Last Updated: Friday - 09/24/2010
Week of July 12, 1999
Court upholds injunction on abortion news
By RAMON GONZALEZ
WCR Staff Writer
Alberta Report newsmagazine won't need consent from Calgary's Regional Health Authority to write about genetic abortions anymore.
However, an injunction preventing the magazine from publishing the names of doctors and patients working on the abortions will remain in effect. The ruling also barred the magazine from giving examples of specific genetic abortions.
Justice Ged Hawco, who ruled on the matter June 30, said "it is not in the public interest to put the safety of the doctors or the staff at risk."
Lawyers for the CRHA, Alberta Report and The Edmonton Journal were to submit drafts on how Hawco's injunction should be worded.
Alberta Report publisher Link Byfield said he was "profoundly unhappy" with the ruling, although he conceded "it is a relief to be able to publish without the CRHA's permission."
The CRHA took the issue to court after Alberta Report published two stories about late-term abortions of babies with severe physical abnormalities at Foothills Hospital.
The magazine used leaked memos and detailed accounts from three unidentified nurses to report that the hospital was forcing nurses to assist in eugenic abortions and infanticide.
The documents included the names of two doctors and several other staffers involved in genetic terminations.
Alberta Report did not publish any names but did detail a nurse's account of how nurses took turns rocking and holding a baby for 12 hours until it died.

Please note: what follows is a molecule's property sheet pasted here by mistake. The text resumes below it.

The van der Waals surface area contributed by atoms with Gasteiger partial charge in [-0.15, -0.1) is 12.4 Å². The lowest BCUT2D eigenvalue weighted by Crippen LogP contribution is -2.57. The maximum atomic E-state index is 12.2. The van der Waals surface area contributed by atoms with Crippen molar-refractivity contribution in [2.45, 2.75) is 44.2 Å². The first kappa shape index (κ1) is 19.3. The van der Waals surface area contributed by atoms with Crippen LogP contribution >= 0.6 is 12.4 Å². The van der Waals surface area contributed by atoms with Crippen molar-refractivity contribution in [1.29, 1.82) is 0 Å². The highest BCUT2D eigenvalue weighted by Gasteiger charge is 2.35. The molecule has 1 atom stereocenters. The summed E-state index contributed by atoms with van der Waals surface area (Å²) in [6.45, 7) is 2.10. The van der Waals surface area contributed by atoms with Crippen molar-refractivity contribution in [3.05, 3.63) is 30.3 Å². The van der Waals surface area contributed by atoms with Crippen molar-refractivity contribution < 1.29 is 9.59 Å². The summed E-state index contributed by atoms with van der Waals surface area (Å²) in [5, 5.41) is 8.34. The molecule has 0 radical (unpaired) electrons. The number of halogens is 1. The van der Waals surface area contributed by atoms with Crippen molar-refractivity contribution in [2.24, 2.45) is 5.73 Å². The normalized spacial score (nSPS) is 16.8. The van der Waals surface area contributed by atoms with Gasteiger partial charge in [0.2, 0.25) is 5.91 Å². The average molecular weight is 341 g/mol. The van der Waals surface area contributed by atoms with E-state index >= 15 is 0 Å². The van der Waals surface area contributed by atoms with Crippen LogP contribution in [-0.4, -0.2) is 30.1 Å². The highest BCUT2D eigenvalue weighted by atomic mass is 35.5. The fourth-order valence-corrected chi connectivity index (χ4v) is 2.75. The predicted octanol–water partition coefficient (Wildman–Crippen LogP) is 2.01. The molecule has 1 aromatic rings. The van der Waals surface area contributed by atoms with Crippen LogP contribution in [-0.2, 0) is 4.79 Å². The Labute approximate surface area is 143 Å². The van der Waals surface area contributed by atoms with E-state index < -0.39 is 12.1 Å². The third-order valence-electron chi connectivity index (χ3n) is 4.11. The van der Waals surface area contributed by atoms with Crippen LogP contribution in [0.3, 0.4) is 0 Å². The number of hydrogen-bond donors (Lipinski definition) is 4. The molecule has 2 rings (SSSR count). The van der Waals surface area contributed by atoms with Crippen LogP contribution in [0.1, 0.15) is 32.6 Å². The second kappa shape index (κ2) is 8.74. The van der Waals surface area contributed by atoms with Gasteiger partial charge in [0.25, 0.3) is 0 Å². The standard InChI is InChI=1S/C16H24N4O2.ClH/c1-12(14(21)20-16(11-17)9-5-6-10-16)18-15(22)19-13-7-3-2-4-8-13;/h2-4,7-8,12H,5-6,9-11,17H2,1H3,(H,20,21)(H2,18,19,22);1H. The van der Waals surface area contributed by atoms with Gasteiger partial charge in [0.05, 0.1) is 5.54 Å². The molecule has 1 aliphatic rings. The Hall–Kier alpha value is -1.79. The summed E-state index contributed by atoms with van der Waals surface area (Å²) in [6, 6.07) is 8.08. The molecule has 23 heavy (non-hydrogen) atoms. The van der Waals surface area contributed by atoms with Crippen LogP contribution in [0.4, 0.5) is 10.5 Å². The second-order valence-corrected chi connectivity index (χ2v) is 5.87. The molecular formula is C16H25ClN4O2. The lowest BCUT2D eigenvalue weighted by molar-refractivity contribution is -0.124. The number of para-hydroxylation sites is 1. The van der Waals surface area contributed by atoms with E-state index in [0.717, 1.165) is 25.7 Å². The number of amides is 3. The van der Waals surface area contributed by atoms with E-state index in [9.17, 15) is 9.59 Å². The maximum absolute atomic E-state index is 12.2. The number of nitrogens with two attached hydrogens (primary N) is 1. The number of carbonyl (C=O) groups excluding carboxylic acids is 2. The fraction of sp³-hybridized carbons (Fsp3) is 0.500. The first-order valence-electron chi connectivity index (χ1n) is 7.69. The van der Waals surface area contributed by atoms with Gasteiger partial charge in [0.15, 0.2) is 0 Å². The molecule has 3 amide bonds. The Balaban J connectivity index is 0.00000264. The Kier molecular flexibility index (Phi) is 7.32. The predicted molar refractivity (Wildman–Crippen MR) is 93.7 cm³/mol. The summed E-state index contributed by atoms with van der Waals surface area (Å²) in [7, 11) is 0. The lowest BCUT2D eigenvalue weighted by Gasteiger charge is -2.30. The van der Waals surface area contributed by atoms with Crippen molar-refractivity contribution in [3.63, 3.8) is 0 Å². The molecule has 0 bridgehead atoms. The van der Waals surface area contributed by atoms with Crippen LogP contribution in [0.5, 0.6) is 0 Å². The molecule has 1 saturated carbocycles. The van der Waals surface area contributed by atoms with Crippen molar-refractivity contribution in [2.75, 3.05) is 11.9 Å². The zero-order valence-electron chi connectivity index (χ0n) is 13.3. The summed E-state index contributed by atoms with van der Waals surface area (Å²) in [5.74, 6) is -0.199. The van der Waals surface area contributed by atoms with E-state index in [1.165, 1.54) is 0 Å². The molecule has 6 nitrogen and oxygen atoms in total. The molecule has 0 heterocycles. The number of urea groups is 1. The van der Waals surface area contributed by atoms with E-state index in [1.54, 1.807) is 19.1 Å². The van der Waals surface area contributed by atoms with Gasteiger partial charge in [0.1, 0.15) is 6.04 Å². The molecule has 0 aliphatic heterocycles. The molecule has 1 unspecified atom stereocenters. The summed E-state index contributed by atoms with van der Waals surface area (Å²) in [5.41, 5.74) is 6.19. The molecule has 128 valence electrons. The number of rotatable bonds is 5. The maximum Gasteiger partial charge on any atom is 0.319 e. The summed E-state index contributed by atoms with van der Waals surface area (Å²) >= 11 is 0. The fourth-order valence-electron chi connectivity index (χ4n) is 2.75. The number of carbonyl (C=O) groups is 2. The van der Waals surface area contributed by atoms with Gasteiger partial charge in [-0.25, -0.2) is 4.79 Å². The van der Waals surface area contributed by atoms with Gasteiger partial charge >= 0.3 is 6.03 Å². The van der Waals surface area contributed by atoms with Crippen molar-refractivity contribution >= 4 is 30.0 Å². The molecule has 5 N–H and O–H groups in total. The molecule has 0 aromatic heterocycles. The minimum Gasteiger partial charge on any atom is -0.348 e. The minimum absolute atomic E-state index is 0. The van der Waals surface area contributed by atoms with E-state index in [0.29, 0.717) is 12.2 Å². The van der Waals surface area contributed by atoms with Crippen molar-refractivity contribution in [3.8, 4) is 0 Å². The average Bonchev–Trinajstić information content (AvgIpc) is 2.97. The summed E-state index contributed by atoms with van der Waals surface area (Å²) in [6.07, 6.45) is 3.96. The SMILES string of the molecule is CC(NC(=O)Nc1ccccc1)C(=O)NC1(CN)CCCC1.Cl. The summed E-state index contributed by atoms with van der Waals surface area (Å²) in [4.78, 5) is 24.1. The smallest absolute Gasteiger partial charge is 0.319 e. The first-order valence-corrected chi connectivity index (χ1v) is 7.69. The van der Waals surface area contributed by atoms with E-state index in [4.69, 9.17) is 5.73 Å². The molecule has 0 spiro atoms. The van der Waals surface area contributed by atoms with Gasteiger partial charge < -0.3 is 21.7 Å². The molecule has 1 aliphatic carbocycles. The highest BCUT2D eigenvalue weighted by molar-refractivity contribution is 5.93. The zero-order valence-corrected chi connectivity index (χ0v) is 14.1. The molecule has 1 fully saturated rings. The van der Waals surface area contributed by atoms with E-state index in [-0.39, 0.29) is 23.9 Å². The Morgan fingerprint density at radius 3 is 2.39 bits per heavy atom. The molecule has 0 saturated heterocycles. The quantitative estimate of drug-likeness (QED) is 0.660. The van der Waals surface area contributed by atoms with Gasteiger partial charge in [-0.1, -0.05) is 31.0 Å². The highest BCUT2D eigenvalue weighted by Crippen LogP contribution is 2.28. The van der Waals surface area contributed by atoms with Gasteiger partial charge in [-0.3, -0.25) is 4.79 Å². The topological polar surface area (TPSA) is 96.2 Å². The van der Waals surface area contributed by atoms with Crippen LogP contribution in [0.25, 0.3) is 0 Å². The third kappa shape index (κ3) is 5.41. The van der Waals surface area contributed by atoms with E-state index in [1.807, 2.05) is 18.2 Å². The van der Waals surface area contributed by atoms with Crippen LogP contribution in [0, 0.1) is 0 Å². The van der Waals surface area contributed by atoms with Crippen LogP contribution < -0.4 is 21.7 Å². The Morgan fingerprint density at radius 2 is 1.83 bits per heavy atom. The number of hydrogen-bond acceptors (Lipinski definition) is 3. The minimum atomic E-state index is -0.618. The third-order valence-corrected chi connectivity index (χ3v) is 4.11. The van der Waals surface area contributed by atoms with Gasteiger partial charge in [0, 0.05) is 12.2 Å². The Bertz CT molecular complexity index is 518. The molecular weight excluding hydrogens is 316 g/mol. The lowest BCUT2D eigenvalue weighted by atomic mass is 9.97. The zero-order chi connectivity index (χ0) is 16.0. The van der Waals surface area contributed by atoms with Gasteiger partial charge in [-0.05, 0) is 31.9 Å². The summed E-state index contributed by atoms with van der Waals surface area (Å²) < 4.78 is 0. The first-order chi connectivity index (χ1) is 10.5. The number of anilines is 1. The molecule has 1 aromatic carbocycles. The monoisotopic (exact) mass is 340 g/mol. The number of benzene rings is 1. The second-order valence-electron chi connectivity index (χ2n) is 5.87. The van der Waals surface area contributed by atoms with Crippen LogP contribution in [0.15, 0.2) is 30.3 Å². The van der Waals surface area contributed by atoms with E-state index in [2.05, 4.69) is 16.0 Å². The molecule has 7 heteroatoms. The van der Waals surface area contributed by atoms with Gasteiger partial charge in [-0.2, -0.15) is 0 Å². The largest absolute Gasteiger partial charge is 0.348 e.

The CRHA asked the courts to prevent the magazine from using "illegally obtained" information which it said may compromise the privacy of patients and the safety of staff.
The CRHA won a temporary injunction April 30 prohibiting any further publication of information contained in the documents or from staff without the authority's approval.
Alberta Report and Southam Inc., represented by The Edmonton Journal, fought that injunction and according to The Journal, they emerged from the June 24 hearing "satisfied that the wide scope of the original order will be significantly narrowed."
The Journal quoted Alberta Report lawyer Don Ingram as saying it was a relief to know that general information on the topic can be published without the CRHA's consent.
Byfield wasn't so cheerful, saying "there has been almost no progress."
"Now we can write about some things but not on others. When it comes to genetic terminations we cannot give examples even if we don't (publish) names."
The CRHA's argument that it is just trying to prevent the magazine from "divulging patient identities" doesn't hold any water because Alberta Report isn't interested in publishing names, Byfield said.
"We don't want to name the patients. We just want to tell (the story) and give examples without giving names."